(Gillies ex Salm-Dyck) F.A.C.Weber ex D.R.Hunt
Echinopsis candicans has a shrubby growth habit, with individual stems up to 60 cm (24 in) tall. The plant as a whole can be as much as 3 m (10 ft) across. The stems are light green, with a diameter of up to 14 cm (5.5 in) and have 9–11 low ribs. The large white areoles are spaced at 2–3 cm (0.8–1.2 in) and produce brownish yellow spines, the central spines being up to 10 cm (3.9 in) long, the radial spines only up to 4 cm (1.6 in).
The fragrant white flowers open at night. They are large, up to 19 cm (7.5 in) across and 18–23 cm (7.1–9.1 in) long.
The species was first described in print by Joseph zu Salm-Reifferscheidt-Dyck in 1834 in his work Hortus Dyckensis, where he attributed the name Cereus candicans to Gillies. In 1920, Britton and Rose placed the species in Trichocereus. In a 1987 publication, David Hunt transferred the species to the genus Echinopsis, attributing this placement to Frédéric Weber. The broad circumscription of Echinopsis remains controversial; the genus is accepted not to be monophyletic.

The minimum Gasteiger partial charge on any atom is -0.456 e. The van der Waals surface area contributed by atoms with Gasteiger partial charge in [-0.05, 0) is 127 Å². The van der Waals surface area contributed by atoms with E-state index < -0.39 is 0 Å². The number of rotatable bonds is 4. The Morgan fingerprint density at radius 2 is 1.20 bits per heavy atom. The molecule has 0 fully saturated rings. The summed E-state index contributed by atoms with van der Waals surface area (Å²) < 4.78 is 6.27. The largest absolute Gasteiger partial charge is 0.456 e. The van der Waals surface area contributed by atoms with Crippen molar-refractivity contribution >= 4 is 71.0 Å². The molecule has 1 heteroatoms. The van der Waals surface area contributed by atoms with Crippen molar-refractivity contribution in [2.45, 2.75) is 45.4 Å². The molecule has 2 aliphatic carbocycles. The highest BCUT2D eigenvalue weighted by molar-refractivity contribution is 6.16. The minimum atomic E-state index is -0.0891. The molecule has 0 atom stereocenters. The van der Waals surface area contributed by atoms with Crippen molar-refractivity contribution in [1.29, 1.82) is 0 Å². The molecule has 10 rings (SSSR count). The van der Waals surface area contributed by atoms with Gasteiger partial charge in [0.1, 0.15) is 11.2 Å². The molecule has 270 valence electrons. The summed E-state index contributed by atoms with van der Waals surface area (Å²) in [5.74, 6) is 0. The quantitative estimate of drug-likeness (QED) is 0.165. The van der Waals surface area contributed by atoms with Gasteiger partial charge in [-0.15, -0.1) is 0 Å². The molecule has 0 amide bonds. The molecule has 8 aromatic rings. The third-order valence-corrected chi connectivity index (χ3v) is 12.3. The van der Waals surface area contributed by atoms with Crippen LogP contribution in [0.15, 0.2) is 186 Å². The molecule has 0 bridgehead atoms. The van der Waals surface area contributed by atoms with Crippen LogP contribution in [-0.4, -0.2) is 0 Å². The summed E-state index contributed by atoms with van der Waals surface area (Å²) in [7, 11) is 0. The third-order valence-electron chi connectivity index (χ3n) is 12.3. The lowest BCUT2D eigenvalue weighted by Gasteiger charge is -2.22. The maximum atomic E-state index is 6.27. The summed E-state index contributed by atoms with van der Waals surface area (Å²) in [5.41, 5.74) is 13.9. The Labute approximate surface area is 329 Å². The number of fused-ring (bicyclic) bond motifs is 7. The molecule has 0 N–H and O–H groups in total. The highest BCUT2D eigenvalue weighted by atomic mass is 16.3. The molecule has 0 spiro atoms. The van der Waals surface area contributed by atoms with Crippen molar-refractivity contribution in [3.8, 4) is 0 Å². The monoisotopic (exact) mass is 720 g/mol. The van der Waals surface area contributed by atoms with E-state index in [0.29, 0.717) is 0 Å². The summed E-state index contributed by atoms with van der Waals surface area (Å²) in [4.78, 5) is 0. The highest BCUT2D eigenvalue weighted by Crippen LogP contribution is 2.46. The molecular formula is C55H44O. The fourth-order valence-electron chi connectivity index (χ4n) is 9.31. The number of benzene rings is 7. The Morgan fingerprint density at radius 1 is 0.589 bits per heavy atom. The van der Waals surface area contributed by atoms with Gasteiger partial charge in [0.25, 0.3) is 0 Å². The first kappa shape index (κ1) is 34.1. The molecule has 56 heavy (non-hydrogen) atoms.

- Anderson, Edward F. (2001), The Cactus Family, Pentland, Oregon: Timber Press, ISBN 978-0-88192-498-5, pp. 260–261
- Salm-Reifferscheidt-Dyck, Joseph zu (1834), Hortus Dyckensis, Düsseldorf, OCLC 311220759, p. 335.
- IPNI Plant Name Query Results for Echinopsis candicans, The International Plant Names Index, retrieved 2012-04-27
- Nyffeler, R. & Eggli, U. (2010), "A farewell to dated ideas and concepts: molecular phylogenetics and a revised suprageneric classification of the family Cactaceae", Schumannia, 6: 109–149, doi:10.5167/uzh-43285